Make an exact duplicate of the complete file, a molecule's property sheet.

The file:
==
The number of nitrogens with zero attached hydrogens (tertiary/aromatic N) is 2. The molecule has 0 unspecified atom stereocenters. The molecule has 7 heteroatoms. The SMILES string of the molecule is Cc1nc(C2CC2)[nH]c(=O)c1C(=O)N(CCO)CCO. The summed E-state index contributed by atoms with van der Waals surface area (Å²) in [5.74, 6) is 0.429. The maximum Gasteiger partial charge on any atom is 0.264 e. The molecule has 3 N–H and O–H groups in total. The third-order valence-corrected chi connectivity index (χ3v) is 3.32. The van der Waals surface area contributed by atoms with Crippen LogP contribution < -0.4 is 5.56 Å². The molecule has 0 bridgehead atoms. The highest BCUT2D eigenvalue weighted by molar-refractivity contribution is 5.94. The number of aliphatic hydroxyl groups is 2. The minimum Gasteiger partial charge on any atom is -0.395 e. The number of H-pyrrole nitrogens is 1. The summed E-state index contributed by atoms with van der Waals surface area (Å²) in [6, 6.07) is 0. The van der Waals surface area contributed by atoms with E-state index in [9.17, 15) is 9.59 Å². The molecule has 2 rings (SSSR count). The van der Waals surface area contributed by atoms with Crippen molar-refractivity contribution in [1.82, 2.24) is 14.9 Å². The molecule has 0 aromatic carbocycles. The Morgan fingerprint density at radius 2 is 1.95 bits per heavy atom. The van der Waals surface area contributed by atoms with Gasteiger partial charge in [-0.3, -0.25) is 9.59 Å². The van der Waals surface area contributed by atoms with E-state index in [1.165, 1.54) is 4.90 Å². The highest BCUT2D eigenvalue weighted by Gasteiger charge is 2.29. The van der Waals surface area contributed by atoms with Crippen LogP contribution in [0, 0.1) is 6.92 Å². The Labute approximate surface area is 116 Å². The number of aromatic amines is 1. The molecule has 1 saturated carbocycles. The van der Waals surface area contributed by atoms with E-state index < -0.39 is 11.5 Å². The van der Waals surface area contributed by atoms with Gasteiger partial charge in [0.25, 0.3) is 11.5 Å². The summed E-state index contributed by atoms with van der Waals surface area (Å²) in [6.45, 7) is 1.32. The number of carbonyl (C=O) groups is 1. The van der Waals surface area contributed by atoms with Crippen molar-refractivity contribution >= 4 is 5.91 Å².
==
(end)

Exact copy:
The number of nitrogens with zero attached hydrogens (tertiary/aromatic N) is 2. The molecule has 0 unspecified atom stereocenters. The molecule has 7 heteroatoms. The SMILES string of the molecule is Cc1nc(C2CC2)[nH]c(=O)c1C(=O)N(CCO)CCO. The summed E-state index contributed by atoms with van der Waals surface area (Å²) in [5.74, 6) is 0.429. The maximum Gasteiger partial charge on any atom is 0.264 e. The molecule has 3 N–H and O–H groups in total. The third-order valence-corrected chi connectivity index (χ3v) is 3.32. The van der Waals surface area contributed by atoms with Crippen LogP contribution < -0.4 is 5.56 Å². The molecule has 0 bridgehead atoms. The highest BCUT2D eigenvalue weighted by molar-refractivity contribution is 5.94. The number of aliphatic hydroxyl groups is 2. The minimum Gasteiger partial charge on any atom is -0.395 e. The number of H-pyrrole nitrogens is 1. The summed E-state index contributed by atoms with van der Waals surface area (Å²) in [6, 6.07) is 0. The van der Waals surface area contributed by atoms with E-state index in [9.17, 15) is 9.59 Å². The molecule has 2 rings (SSSR count). The van der Waals surface area contributed by atoms with Crippen molar-refractivity contribution in [1.82, 2.24) is 14.9 Å². The molecule has 0 aromatic carbocycles. The Morgan fingerprint density at radius 2 is 1.95 bits per heavy atom. The van der Waals surface area contributed by atoms with Gasteiger partial charge in [-0.3, -0.25) is 9.59 Å². The van der Waals surface area contributed by atoms with E-state index in [1.165, 1.54) is 4.90 Å². The highest BCUT2D eigenvalue weighted by Gasteiger charge is 2.29. The van der Waals surface area contributed by atoms with Crippen LogP contribution in [0, 0.1) is 6.92 Å². The Labute approximate surface area is 116 Å². The number of aromatic amines is 1. The molecule has 1 saturated carbocycles. The van der Waals surface area contributed by atoms with E-state index < -0.39 is 11.5 Å². The van der Waals surface area contributed by atoms with Gasteiger partial charge in [0.25, 0.3) is 11.5 Å². The summed E-state index contributed by atoms with van der Waals surface area (Å²) in [6.45, 7) is 1.32. The number of carbonyl (C=O) groups is 1. The van der Waals surface area contributed by atoms with Crippen molar-refractivity contribution >= 4 is 5.91 Å².